The Fall and Rise of Charles Krug Winery
An interview with Pete Mondavi Jr. reveals the story of how a Napa Valley pioneer is keeping up and going forward.
June 25, 2007
PETE MONDAVI (PM): He’s doing great. He has a little bit of a sore neck and back. But he gets to the winery every day. He’ll taste the wines, but he doesn’t formally sit down and taste the blends.
AG: How do you, as a pioneering winery, an older winery, keep up with the changes and fickleness of the wine press and the consumer?
PM: We’ve been plagued by that. What we’ve done – and it’s a long process – we started 20 years ago to focus our portfolio and eliminate Chenin Blanc, Riesling, Gewürztraminer, Gamay Beaujolais, and Muscat Canelli and focus predominantly on Bordeaux reds. Now we’ve gone from one-third Bordeaux reds to two-thirds.
We’ve revamped the winemaking from top to bottom, revamped the barrel
And we’ve kept our nose to the grindstone and out of the press until recent years until the wines being produced today are exceptional. We’re reinventing ourselves. That’s how we’ve combated it.
AG: Why did you keep a low profile all this time?
PM: We were busy bringing our wines to the next level.
AG: Did the situation with your uncle’s (Robert) family have an effect?
PM: Not really. They are so far removed from us. There are very few parallels left: the size and the scope, and the financing. There’s very little to compare about these two wineries. (But) their whole direction had a personal impact on us. We were sad to see the family get out into the public.
AG: Among the changes, you’re also going organic. What’s the thinking there?
PM: The driving factor on moving toward organic farming was the health of our local community. We’ve been here (beginning in 1943) since right after the repeal of Prohibition [sic]. We have kids and want them to continue, and for our workers. If a better wine comes out of it, great.
AG: You sound dubious about the last part.
PM: Some people are absolutely convinced that (organic farming) is going to make a better wine and I’m not going to dispute that at all. But I haven’t tasted (an organic and non-organic wine) side-by-side.
(But) if you have pesticides coming into grapes, I think that would hamper the fermentation process. Unhealthy, struggling fermentation gives you off-flavors. If
AG: Will you be making single-vineyard designated wines from those vineyards?
PM: We’re just starting that, in small production. We’re focusing on our Yountville properties. (They are the Slinsen and Voltz vineyard, which are both immediately south of Domaine Chandon and the Veteran’s Home and are planted to Bordeaux red varieties. (See sidebar)
AG: Why did you choose your Yountville fruit as single-vineyard designates?
PM: They rise up to the base of the Mayacamas hills. The higher up (blocks) are Cabernet Sauvignon on rocky soils. Slinsen has always given us exceptional Cabernet. [Note: These wines will be released in ’09 with the ’06 vintage and priced in the $75 range.]
AG: How much of your 80,000 case production will be given over to single-vineyard designates?
PM: Not a huge portion. It’ll be a modest, more select portion of our portfolio. We love the ability to blend across vineyards because of the complexity we can add to the wines.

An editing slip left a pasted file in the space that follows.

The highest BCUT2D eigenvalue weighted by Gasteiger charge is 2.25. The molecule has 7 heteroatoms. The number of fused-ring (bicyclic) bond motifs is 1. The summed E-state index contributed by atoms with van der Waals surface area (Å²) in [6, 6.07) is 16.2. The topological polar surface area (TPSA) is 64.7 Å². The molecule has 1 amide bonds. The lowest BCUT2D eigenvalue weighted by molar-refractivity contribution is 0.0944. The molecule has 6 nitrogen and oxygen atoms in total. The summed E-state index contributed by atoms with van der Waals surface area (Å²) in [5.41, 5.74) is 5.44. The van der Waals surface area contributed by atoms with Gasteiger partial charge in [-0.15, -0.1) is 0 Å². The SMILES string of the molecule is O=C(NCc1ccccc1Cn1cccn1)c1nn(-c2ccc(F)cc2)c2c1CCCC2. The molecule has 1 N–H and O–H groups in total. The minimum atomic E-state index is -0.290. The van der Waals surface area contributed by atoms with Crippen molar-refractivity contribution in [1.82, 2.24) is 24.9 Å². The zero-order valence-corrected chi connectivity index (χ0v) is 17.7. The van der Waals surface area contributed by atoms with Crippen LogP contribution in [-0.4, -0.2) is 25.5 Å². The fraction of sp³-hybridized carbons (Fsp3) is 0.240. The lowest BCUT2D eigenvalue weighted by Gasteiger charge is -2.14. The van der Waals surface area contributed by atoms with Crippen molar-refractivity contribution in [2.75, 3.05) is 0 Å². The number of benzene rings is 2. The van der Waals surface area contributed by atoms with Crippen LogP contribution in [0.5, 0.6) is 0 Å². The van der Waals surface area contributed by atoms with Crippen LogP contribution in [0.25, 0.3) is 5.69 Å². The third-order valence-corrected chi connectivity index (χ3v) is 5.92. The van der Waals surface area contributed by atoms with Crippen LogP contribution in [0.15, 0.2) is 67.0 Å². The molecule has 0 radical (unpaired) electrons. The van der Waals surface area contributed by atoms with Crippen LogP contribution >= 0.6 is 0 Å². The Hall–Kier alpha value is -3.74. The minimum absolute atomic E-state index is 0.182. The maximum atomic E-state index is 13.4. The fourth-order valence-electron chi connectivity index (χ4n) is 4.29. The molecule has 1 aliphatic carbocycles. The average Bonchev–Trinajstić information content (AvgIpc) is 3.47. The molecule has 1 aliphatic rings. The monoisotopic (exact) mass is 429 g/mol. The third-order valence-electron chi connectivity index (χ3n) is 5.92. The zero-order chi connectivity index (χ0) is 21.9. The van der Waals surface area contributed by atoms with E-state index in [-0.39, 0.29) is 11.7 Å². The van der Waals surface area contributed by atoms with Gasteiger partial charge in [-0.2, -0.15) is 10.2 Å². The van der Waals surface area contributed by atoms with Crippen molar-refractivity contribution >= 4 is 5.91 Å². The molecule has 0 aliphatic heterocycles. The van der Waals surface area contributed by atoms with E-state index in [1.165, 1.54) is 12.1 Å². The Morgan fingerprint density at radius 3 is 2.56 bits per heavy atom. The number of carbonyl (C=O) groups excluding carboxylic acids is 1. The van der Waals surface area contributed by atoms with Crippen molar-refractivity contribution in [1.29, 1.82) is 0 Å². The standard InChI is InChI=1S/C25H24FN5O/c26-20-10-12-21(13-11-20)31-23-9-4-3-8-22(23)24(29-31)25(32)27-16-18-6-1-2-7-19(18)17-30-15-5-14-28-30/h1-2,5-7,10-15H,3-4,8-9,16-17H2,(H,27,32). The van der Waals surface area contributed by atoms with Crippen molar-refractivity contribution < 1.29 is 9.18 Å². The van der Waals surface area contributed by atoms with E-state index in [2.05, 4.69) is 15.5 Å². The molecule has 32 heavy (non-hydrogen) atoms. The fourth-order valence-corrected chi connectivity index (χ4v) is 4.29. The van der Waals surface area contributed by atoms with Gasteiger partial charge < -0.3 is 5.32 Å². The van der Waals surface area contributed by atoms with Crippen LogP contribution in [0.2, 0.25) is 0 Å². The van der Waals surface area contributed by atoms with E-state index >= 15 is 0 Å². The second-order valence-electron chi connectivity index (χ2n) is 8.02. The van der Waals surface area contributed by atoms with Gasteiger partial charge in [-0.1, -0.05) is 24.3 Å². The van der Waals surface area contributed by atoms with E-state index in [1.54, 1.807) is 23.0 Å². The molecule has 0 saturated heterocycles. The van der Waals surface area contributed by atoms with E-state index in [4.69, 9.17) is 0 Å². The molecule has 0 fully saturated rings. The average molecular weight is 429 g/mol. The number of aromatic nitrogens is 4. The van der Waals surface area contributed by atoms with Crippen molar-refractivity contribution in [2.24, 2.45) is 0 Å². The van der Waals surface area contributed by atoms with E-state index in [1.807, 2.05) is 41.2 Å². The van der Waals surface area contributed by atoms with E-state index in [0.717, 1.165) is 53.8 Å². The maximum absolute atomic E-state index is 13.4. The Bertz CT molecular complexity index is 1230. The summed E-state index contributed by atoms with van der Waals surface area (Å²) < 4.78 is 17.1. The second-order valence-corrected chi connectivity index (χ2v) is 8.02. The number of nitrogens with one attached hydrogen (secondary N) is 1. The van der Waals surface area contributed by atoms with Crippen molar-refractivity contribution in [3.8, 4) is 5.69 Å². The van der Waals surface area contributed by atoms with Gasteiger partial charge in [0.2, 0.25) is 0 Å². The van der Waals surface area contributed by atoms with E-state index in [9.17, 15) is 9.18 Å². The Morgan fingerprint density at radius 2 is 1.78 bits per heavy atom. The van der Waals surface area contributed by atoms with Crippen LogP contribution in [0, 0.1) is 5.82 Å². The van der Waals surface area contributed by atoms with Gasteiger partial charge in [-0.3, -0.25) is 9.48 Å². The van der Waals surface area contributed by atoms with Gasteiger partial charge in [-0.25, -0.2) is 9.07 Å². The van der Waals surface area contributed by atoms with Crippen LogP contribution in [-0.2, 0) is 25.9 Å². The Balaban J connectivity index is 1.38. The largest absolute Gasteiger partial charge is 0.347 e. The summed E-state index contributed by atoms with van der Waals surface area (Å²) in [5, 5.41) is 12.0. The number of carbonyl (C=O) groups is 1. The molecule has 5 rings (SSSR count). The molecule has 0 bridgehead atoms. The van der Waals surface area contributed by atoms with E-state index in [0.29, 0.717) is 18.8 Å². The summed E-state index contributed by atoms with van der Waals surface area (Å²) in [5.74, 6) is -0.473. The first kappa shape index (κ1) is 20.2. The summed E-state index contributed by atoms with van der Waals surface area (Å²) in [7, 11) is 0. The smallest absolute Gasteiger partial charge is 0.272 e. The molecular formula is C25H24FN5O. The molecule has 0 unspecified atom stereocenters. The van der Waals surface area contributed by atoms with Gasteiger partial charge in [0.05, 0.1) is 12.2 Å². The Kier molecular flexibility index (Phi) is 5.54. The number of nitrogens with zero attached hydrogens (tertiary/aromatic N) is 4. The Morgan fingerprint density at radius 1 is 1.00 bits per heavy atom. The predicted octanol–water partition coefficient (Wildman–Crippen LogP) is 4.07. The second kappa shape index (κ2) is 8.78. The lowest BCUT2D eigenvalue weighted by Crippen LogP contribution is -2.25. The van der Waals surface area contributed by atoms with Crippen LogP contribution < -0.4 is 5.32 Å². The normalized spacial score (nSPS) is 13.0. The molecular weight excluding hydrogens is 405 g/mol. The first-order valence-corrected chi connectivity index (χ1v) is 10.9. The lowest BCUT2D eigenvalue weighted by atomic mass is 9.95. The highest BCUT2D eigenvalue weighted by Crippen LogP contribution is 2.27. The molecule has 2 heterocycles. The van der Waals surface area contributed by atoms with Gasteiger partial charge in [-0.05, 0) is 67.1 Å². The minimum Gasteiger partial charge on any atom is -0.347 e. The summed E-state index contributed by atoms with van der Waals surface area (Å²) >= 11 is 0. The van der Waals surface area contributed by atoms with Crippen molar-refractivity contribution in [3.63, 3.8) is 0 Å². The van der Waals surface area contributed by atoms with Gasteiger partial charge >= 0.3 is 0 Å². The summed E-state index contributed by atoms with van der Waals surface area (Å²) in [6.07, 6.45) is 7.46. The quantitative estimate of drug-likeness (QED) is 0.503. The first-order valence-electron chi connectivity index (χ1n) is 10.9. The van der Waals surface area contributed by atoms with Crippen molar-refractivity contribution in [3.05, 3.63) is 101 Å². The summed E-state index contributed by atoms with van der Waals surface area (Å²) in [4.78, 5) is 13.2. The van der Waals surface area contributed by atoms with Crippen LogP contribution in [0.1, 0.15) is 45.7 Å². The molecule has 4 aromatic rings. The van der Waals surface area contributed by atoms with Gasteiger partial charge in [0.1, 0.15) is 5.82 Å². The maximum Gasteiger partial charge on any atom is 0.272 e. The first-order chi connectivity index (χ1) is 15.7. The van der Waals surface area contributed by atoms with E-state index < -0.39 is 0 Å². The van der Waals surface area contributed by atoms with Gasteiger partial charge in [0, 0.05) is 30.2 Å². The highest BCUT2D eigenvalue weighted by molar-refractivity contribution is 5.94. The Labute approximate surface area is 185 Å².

AG: Why those two vineyards?
PM: That’s when you talk terroir. It emphasizes the qualities and characteristics of that specific vineyard. It’s a style of wine that may not be for everybody. Slinsen is still in process. We’re still learning about those qualities, although it’s been going into our reserve Cabs for awhile. It has great extractions, great color, cedar, and cinnamon spice. It’s not a big fruit bomb and it tends to be well-structured and refined. With Voltz, the vineyard was originally planted to Chenin Blanc. We planted what we needed to plant back in the ‘70s. Both vineyards have many of the same terroir qualities: soils, sloping, exposure. We don’t get much hot afternoon sun because they’re shielded to some degree by the Mayacamas range to the west.
Charles Krug’s Vineyard Holdings
CHARLES KRUG (St. Helena) Purchased 1943, 137 acres: Originally planted in 1861, planted to Merlot, Zinfandel, Syrah, Petite Sirah and Petit Verdot in gravelly, well-drained soils. Sauvignon Blanc is planted in clay loam. Also planted here are Carménere and Carignan. A vineyard-designate will be produced from the Zinfandel from here.
LINCOLN (Yountville) 1966, 91 acres: Krug’s oldest Cabernet, as well as Cabernet Franc and Petit Verdot. The soils are sandy and rocky.
VOLTZ (Yountville): 1971, 106 acres: Cabernet Sauvignon, Cabernet Franc, Merlot and Petit Verdot grown in rocky soils.
SLINSEN (Yountville) 1968. 58 acres: Cabernet Sauvignon, Merlot in rocky, shallow soil.
FRACCHIA (Yountille) 1971, 132 acres: This former pear orchard lies on the Napa River floodplain. The vineyard is currently in a resting state (fallow).
HOMEFINDER’S (Yountville) 1969, 30 acres: Adjacent to the Napa River, the river has influenced this particular vineyard through decades of flooding and deposits of riverbed silt. Planted to Cabernet Sauvignon.
PAGE (Yountville) 1974, 75 acres: Deep clay loam soils of the valley floor, Page can be dry-farmed in most years, and produces Cabernet Sauvignon, Cabernet Franc, Petit Verdot, Petite Sirah and Malbec.
WILLOW LAKE (Carneros) 1968, 169 acres: Cool climate grows Chardonnay, Pinot Noir and Merlot. Shallow, nutrient-poor soils tucked within rolling hills.
COLD SPRINGS (Howell Mountain) 2003, 59 acres: Will eventually comprise 33 acres planted to various selections of Cabernet Sauvi